Nicknamed “Mo”, Rivera was an important part of five World Series championship teams. An accomplished postseason performer, he holds many playoff records, including lowest earned run average (0.70), hits per nine innings pitched (5.91), and saves (42). Many of his accomplishments are MLB records, and by some statistical measures, he is the most dominant reliever in baseball history.

Although he gave up late-inning home runs in important playoff games against the Arizona Diamondbacks in 2001 and Boston Red Sox in 2003 and 2005, Rivera was named the MVP of the 1999 World Series after posting two saves and a 0.00 ERA while helping the Yankees win their second consecutive title. He also helped win four more championships with the Yankees while serving as their closer from 1998 to 2004. In doing so, he became one of only 18 pitchers to earn four or more World Series rings with one team as well as one of only 16 pitchers to win five or more World Series titles with one team. Along with Bernie Williams and Jorge Posada, he was also a core player on the 1998−2000 teams that won an American League–record 114 regular season games each year and 4 World Series championships in 5 years.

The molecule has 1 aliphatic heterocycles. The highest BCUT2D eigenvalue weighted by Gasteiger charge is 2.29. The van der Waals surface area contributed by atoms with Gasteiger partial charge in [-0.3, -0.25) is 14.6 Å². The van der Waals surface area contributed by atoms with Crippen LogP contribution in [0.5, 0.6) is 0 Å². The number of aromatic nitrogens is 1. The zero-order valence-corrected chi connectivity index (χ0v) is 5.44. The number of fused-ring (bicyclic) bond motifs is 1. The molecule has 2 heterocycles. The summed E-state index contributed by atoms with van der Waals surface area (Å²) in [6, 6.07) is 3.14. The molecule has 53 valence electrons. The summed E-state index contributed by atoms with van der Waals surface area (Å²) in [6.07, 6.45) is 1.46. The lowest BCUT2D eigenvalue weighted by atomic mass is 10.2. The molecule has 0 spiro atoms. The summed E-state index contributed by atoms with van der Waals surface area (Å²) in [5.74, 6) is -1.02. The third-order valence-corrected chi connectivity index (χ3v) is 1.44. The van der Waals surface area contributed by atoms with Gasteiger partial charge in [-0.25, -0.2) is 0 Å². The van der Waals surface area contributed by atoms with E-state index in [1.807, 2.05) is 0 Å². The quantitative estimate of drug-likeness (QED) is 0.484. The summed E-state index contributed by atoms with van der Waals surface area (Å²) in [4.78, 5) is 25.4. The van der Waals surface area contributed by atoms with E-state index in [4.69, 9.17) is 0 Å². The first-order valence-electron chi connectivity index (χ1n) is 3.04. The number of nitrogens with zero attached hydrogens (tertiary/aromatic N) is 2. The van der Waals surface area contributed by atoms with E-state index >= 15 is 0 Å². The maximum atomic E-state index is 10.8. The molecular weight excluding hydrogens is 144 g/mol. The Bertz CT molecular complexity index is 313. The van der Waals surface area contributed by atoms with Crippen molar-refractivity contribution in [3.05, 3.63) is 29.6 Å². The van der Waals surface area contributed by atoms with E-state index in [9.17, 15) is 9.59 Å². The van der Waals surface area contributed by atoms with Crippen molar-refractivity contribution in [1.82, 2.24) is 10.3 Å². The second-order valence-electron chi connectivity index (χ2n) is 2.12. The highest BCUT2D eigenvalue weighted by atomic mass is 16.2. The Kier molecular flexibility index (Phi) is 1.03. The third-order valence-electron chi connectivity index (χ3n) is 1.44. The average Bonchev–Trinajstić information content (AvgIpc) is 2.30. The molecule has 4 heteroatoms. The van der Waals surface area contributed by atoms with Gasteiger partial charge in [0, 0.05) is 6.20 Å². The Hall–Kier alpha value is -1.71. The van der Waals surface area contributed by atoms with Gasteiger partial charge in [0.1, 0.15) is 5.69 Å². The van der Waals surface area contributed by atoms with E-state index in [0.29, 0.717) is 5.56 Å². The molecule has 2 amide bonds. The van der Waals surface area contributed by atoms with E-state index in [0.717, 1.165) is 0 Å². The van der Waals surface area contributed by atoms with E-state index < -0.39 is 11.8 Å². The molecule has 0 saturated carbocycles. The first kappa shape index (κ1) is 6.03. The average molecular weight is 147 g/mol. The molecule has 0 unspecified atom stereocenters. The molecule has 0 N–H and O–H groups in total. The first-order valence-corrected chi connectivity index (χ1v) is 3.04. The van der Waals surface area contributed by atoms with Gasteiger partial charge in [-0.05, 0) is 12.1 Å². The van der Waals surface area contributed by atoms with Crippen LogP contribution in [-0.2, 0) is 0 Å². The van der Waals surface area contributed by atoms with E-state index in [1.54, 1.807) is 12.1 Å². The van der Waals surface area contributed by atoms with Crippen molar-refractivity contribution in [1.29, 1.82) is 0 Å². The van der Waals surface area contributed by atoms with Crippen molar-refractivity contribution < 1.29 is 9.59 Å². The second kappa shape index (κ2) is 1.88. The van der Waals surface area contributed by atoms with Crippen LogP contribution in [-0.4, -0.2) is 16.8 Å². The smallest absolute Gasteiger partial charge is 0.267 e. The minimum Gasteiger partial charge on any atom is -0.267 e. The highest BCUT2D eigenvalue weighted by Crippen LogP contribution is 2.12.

Andy Pettitte

Andy Pettitte is a former professional baseball player who played for the New York Yankees and Houston Astros. He is considered one of the most successful pitchers in Major League Baseball history, winning five World Series titles and being named to three All-Star teams.

Pettitte began his career with the Yankees in 1995, where he quickly became a key member of their starting rotation. He played a crucial role in the team’s success in the late 1990s and early 2000s, helping them win four World Series titles. In 2003, he left the Yankees to sign with the Astros, where he helped lead them to their first-ever World Series appearance in 2005. He returned to the Yankees in 2007 and played with them until his retirement in 2013.